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The philosophy behind NaNoWriMo (http://www.nanowrimo.org/) is to jump
right in with no advance planning and plow full steam ahead on writing
a novel. The idea that occurred to me applies a similar philosophy to
the creation of a conlang from scratch, and with no advance
preparation.

The idea is to set a time limit (say for example, one month), then
choose a particular existing short literary work, fiction or
non-fiction, say 3,000 to 5,000 words in length. Then, beginning with
the first sentence of the work start translating it into a new,
previously non-existent conlang which you create, sentence by
sentence, as you go along.

Only AFTER the translation is complete may you go back and describe
the phonology, morphology, syntax, grammar, etc. that emerged during
the process of spontaneous translation. The idea is to "use the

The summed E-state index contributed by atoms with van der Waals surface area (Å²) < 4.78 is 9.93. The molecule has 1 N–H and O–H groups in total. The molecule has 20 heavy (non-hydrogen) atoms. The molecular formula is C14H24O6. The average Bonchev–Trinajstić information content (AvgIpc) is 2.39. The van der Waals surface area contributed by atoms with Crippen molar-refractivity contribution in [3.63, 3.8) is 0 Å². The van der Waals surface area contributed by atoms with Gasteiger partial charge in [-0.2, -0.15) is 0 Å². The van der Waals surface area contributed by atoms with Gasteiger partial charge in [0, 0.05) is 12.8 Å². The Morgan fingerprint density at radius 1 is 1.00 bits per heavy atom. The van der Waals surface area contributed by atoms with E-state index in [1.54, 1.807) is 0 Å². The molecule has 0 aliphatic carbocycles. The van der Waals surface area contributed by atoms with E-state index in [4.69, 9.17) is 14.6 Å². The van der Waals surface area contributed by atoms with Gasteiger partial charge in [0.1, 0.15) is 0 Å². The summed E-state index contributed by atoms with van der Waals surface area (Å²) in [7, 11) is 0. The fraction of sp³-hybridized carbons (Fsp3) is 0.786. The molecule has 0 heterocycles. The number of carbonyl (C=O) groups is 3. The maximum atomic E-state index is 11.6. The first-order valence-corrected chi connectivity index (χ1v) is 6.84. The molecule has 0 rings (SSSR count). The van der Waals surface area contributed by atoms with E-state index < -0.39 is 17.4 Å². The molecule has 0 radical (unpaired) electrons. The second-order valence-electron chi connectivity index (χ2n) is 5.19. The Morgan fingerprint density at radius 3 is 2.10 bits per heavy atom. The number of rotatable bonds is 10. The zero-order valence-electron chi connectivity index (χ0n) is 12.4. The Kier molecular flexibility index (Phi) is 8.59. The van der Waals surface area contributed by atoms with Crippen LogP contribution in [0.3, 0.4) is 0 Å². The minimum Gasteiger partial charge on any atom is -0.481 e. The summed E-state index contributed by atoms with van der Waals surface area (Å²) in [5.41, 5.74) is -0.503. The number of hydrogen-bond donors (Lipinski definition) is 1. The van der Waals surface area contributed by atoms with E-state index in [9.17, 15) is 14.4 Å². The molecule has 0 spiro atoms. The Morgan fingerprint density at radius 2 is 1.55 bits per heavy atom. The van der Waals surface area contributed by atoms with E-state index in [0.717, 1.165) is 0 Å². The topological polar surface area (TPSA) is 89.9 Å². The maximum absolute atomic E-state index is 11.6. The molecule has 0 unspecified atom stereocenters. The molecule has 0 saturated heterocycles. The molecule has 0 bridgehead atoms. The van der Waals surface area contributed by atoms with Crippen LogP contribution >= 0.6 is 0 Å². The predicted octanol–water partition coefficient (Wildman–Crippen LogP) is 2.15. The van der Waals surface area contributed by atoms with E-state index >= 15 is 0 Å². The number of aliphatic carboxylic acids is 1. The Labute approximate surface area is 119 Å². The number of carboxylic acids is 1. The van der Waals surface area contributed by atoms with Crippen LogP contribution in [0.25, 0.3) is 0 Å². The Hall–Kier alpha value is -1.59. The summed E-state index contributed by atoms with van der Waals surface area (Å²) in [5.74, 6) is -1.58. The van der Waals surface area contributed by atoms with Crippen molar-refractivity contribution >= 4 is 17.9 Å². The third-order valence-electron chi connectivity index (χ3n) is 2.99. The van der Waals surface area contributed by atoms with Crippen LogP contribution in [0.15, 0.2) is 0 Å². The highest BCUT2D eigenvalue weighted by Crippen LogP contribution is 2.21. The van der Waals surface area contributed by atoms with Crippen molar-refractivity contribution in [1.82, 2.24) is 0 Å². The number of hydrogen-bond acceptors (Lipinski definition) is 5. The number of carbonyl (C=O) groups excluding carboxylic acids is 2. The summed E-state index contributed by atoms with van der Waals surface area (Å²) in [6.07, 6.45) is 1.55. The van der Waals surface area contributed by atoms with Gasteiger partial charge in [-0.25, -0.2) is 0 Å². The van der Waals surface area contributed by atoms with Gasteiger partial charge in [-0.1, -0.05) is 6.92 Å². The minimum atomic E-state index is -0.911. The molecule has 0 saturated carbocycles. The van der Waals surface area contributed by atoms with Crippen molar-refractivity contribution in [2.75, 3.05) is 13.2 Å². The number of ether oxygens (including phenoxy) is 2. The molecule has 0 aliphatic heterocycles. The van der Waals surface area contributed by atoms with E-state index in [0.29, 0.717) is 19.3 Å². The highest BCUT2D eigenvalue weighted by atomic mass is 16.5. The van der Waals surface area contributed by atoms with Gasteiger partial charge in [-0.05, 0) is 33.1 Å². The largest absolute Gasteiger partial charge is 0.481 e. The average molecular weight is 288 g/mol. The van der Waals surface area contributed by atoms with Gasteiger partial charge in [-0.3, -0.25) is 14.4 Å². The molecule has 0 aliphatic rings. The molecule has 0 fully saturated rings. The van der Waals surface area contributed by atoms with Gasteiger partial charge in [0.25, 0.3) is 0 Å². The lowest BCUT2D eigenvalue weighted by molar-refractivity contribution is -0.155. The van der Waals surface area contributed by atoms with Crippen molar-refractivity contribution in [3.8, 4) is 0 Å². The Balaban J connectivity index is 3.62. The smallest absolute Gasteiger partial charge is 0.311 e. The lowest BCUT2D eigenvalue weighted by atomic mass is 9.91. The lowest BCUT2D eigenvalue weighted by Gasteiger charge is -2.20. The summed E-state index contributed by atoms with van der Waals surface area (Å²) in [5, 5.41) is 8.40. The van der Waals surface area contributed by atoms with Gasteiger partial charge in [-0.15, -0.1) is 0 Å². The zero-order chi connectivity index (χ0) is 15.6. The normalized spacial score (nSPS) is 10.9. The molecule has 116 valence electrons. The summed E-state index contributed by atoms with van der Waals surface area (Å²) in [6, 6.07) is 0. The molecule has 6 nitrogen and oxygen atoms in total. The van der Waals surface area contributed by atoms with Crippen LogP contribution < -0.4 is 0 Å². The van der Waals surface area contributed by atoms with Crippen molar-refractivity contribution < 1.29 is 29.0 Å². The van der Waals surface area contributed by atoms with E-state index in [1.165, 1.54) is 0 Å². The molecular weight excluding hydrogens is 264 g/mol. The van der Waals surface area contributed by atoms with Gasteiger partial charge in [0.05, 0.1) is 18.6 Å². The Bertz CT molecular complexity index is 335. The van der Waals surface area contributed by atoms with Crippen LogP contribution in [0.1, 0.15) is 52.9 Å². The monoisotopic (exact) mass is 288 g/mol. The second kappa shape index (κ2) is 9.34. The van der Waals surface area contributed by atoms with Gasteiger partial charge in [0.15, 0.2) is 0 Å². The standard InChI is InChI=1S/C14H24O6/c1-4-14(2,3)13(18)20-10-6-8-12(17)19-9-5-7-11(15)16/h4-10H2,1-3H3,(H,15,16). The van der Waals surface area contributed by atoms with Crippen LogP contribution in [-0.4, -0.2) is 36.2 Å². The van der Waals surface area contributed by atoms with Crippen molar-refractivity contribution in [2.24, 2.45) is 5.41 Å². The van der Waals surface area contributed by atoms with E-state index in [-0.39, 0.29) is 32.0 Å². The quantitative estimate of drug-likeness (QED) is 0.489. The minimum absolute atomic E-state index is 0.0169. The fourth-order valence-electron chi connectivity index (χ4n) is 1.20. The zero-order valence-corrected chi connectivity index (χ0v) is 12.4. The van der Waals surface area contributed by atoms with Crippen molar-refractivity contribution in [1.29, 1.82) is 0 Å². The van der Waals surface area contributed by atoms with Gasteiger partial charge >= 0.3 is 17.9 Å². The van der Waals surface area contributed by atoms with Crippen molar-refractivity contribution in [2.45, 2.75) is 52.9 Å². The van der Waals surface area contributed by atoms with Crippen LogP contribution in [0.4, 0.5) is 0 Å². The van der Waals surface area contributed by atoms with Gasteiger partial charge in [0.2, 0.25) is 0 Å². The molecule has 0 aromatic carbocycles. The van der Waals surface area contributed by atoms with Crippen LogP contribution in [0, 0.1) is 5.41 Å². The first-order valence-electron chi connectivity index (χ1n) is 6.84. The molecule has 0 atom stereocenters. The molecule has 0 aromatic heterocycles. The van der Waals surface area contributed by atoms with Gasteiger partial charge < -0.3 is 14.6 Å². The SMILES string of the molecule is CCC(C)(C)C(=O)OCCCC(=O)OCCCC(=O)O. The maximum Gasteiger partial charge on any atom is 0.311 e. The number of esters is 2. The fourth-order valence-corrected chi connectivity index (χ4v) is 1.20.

language into existence" rather than planning it in advance of using
it. (You could, of course, go back and revise the translations of
earlier sentences when called for by the evolution of the conlang as
the translation proceeds.)

Ideally, to make the project more interesting, it the original conlang
created by this process should not be related to or descended from any
of your own previous conlangs. The goal is to conlang straight through
with wild abandon! (And with no idea of where you might be headed
until after you arrive.) This would, of course, require one to attack
the problem of creating a conlang in a considerably more casual manner
than usual, but wouldn't it be fun to just do something completely
crazy for once?

(And how cool would it be to have the complete short story like, for
example, Poe's "Pit and the Pendulum", or Mark Twain's "The Jumping
Frog" translated into a new conlang by this time next month?)

--gary